Lately you've probably been hearing a lot about components. All the popular frameworks are using the term (React, Angular, Polymer, ...). But why and what does it mean exactly? And are we able to use this concept in Angular 1 already? Answers to all these questions can be found in this article.


Components can be the main building blocks of your application. They should only have one functionality. The main reason of using this approach is reusability, and that's important. This makes sure that we don't repeat ourselves. Another benefit is that our UI can be way more flexible with components. It's easier to reuse, maintain or replace certain parts.

Traditionally we would use basic controllers to contain the logic of mapping functions and variables to our view. But the major problem with this is that controllers are not reusable at all. They don't bring structure to your application and can soon become quite the mess.

We can replace the traditional controllers by using directives (or components in Angular 1.5). This can be quite a mindshift but it's well worth the effort.

Directives, your building blocks

How would we go and build this though? Bear with me and observe this diagram of an application that we are trying to build.

Our application is a dashboard that will contain different lanes such as 'ready', 'in progress' or 'done'.
In these lanes we will be able to view the teams that are currently in this state.

So basically quite a simple application. Normally we would probably create something like 'dashboardController', which would contact an Angular service that fetches some teams.
We would then set them on the scope (or the this context, depending on your experience with Angular) and iterate over them using a ng-repeat in the view.
But as already stated this is not the way to go for reusability. We probably can't reuse any JavaScript or HTML code.

What we will do is create components (directives) for each different object in our diagram. So that means a directive for dashboard, lane and team.

The directives will need to meet certain requirements to be considered reusable components

  • Isolated scope is necessary for reusability
  • Restrict: 'E', we only want to use the element syntax

Smart and dumb

The problem that should have crossed your minds is, which of the three components is going to contain the logic? We could have lane inject the Angular service and fetch some teams, but what if we replace the vertical lanes with another component that contains horizontal lanes. Should this other directive also inject the service?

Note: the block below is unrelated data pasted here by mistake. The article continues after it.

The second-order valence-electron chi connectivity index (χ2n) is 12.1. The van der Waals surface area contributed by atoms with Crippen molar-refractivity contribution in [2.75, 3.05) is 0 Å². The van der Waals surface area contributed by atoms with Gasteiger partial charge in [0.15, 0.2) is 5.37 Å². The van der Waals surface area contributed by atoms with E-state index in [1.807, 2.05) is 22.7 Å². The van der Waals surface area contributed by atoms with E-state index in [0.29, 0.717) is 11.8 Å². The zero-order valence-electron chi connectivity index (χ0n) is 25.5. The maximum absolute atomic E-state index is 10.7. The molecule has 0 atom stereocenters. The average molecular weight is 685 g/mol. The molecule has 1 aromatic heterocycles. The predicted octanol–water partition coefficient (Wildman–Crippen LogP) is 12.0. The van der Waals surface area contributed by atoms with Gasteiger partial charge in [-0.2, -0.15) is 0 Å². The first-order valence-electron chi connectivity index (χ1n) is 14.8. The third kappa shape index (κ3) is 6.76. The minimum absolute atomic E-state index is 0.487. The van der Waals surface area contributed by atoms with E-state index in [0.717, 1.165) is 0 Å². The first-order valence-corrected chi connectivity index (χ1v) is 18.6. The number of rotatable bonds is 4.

What we want is to keep lane and team dumb, so we can reuse or replace these directives without rewriting the whole page. This means that we probably don't want any logic in lane or team.

A solution to this problem is to introduce a container component or smart component, namely 'dashboard'. This smart component will inject the Angular service and process the fetched teams as well as set them on the context.
Dashboard will transfer the teams to the contained lane directive, which will in its turn iterate over teams and transfer each team to a contained team directive.

The dataflow will be uni-directional like this:

Below you can find what this looks like in code.
The dashboard directive will inject a teamService and fetch the teams as well as set them on the context.

angular.module('example.directives').directive('dashboard', function dashboard() {  
    return {
        controllerAs: 'dashboard',
        controller: ['$log', 'teamService', function ($log, teamService) {
            var vm = this;

            vm.retrieveTeams = function() {
                    .then(function(teams) {
                        vm.teams = teams;
                    .catch(function() {
                        $log.error('unable to retrieve teams');

The lane component will receive these fetched teams through an isolated scope and iterate over them.

angular.module('example.directives').directive('lane', function() {  
    return {
        replace: true,
        scope: {
            teams: '=',
            description: '@'
        template: [
            '<div flex>',
                '<h2 class="lane-title">{{description}}</h2>',